On Sept. 4, Frank Schwindel became the 400th different Cub since 1876 to deliver a walk-off play, smacking a 2-out single in the bottom of the ninth to beat the Pirates, 7-6.
The Cubs have had 925 walk-offs during those 146 seasons, most recently a tie-breaking 3-run homer by Jason Heyward against the Reds on Sept. 8.
Of the 400 players, 11 have had at least 10 walk-offs. Ron Santo leads, with 17, followed by Mark Grace and Sammy Sosa, both with 13; Ernie Banks, 12; and Gabby Hartnett and Billy Williams, 11.
The 5 with 10 are Cap Anson, Billy Herman, Bill Nicholson, Frank Schulte and Riggs Stephenson.
A total of 53 players have at least 5, with Heyward the latest addition to that list, and 14 more have 4.
Any of those 67 with at least 4 could, in theory, have hit for a walk-off cycle, ending games for the Cubs with a single, double, triple and home run.
In fact, only 1 of them did it.
He was not among those with double-digit walk-offs. In fact, he had only 6, a number surpassed by 19 others.
The problem in trying to achieve a walk-off cycle is hitting a final-play triple.
The Cubs have had only 11 walk-off triples and none since 1947, nearly three quarters of a century ago. Players on other teams have had 150 since the last by a Cub, most recently by Kevin Kiermaier of the Rays against the Blue Jays on July 26, 2020.
Since their last walk-off triple, the Cubs have won 18 games on a hit other than a home run that enabled a runner to score from first. Each was ruled a double.
The most recent was by Starlin Castro, in the bottom of the ninth of a 3-3 game against the Giants on April 12, 2013.
Nearly 2 years earlier, on April 18, 2011, Tyler Colvin did it in the bottom of the 10th of a scoreless battle against the Padres.
Those are the only such walk-off doubles by a Cub in this century. Mark Grace was the previous player to do it, beating the Cardinals, 4-3, on May 29, 1999.
AND THE CYCLIST WAS . . .
So, who was the only Cub to complete a cycle of walk-off hits?
Phil Cavarretta, one of the longest-tenured players in team history.
He joined the Cubs right out of high school, at age 17, in 19384and played 1,953 games for them, sixth most in franchise history.
Those who played more: Ernie Banks (2,528), Cap Anson (2,277), Billy Williams (2,213), Ryne Sandberg (2,151) and Ron Santo (2,126).
Cavarretta did not enjoy his first walk-off until 1938, in his 465th game. Before that day, he had made 436 hits, including 84 doubles, 23 triples and 24 home runs.
The walk-off was single No. 316 and it capped an impressive comeback in the first game of a Sunday doubleheader on Aug. 28, 1938.
The Phillies knocked out Cubs starter Big Lee in the second inning by chalking up 5 runs on 4 hits. Among them were a 1-out solo homer, a single, an RBI triple and 2-out, 2-run homer by the last batter Lee faced.
The Cubs made the score 5-1 on a triple and double in the third,
5-2 on a leadoff homer by Ken O'Dea in the fifth, and 5-3 on 3 straight singles in the sixth. The tying runs were on first and second, but Cavarretta flied out and O'Dea grounded out.
Frank Demaree tripled with 1 down in the seventh and came home on a bloop double by pinch hitter Tony Lazzeri. Billy Herman doubled in Herman and Stan Hack followed with a game-tying single.
The Cubs left 2 on in the eighth, 1 in the ninth, then 2 again in the 10th. Cavarretta was the lead runner in the last of those innings, rapping a 1-out single for his first hit in 4 at bats.
With 1 out in the 11th, Herman doubled and raced to third when the second baseman fumbled the throw from the outfield. Hack was walked intentionally and promptly stole second. Augie Galan then was walked, too, loading the bases.
Carl Reynolds, up next, had singled home the Cubs' third run, but this time he grounded to the shortstop, who fired home to force out Herman.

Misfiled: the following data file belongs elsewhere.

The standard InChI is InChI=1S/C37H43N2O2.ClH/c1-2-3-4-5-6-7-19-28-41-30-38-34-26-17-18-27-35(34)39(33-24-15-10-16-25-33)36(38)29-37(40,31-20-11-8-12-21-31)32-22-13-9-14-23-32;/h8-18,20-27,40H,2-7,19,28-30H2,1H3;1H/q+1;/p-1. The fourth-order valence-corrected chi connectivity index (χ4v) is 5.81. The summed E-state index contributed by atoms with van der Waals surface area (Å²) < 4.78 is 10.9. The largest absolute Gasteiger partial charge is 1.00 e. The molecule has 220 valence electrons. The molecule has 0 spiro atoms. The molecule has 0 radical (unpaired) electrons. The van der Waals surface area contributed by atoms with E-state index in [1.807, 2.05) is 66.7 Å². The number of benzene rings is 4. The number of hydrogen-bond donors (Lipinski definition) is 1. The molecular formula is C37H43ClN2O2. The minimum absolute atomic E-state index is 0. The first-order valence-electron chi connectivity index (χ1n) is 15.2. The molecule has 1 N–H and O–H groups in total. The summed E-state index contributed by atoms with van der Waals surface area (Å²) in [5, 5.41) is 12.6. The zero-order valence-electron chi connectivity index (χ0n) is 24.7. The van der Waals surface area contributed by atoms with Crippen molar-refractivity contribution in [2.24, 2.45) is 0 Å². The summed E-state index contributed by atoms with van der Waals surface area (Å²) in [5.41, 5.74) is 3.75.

And that set the stage for Cavarretta, who lined a single to left, driving in Hack to end the game.
Exactly 1 month later, on Sept. 28, Hartnett hit perhaps the most famous of the Cubs' 191 walk-off home runs to date, the "Homer in the Gloamin' " against the Pirates that lifted the Cubs into first place, half a game ahead of Pittsburgh. They went on to win the pennant by 2 games.
Hartnett's dramatic homer also made him the Cubs' all-time leader in walk-offs, with 11, 1 more than Anson. Banks surpassed Hartnett with his 12th and final walk-off on April 13, 1969. Santo topped Banks with his 13th on May 12, 1970.
The homer by Hartnett was the last of 7 walk-offs by the Cubs in 1938. They had 5 and 8 during the next 2 seasons, but none by Cavarretta.
Then they had just 1 through the first 5 months and 131 games of 1941: a ninth-inning single that beat the Reds, 3-2, by Charles Peter "Greek" George, who had all of 10 hits in 67 plate appearances that season, his only year as a Cub. Two of them came in that May 25 game.
On Sept. 1, the Cubs hosted the Reds again, in a Labor Day doubleheader. In the eighth inning of Game 2, George struck out as a pinch hitter. Three days later, he ended the eighth by grounding out with the bases loaded. That was his final at bat for the Cubs, who traded him to the Dodgers on Sept. 10.
The Cubs had lost the opener on Labor Day, 2-1. In the rematch, they fell behind, 2-0, on a bases-loaded single in the top of the first off Vallie Eaves, a right hander who was 5 days short of his 30th birthday. The Cubs had purchased him from Minneapolis of the American Association 3 weeks earlier.
Bob Scheffing, Dom Dallessandro and Lou Stringer all singled against Johnny Vander Meer to start the second, cutting the deficit to 1 run, with nobody out and runners on the corners. But Stringer was thrown out when he tried to steal second and the next 2 batters struck out.
The score remained 2-1 until the sixth. Scheffing doubled and Dallessandro beat out a bunt. After Scheffing was tagged out at home on a grounder to short by Stringer, a walk loaded the bases.
The next batter was pitcher Eaves, who struck out.
But Stan Hack came through with an infield single, scoring Dallessandro. Cavarretta, with 2 walks and a ground out so far, had a chance to put the Cubs in front, but he became Vander Meer's eighth strikeout victim.
The Reds needed only 4 batters to take another 2-run lead. A single and steal, strikeout and walk preceded a double that scored both runners.
It was still 4-2 in the bottom of the ninth. Hack grounded out, but Cavaretta walked again and advanced to second on a single by Barney Olsen.
Vander Meer, who had struck out 11, then was replaced by Joe Beggs. Babe Dahlgren greeted him with a booming, 2-run double that tied the game.
A fly ball and 2 intentional walks loaded the bases with 2 out, but Beggs coaxed a grounder to first, sending the game into extra innings.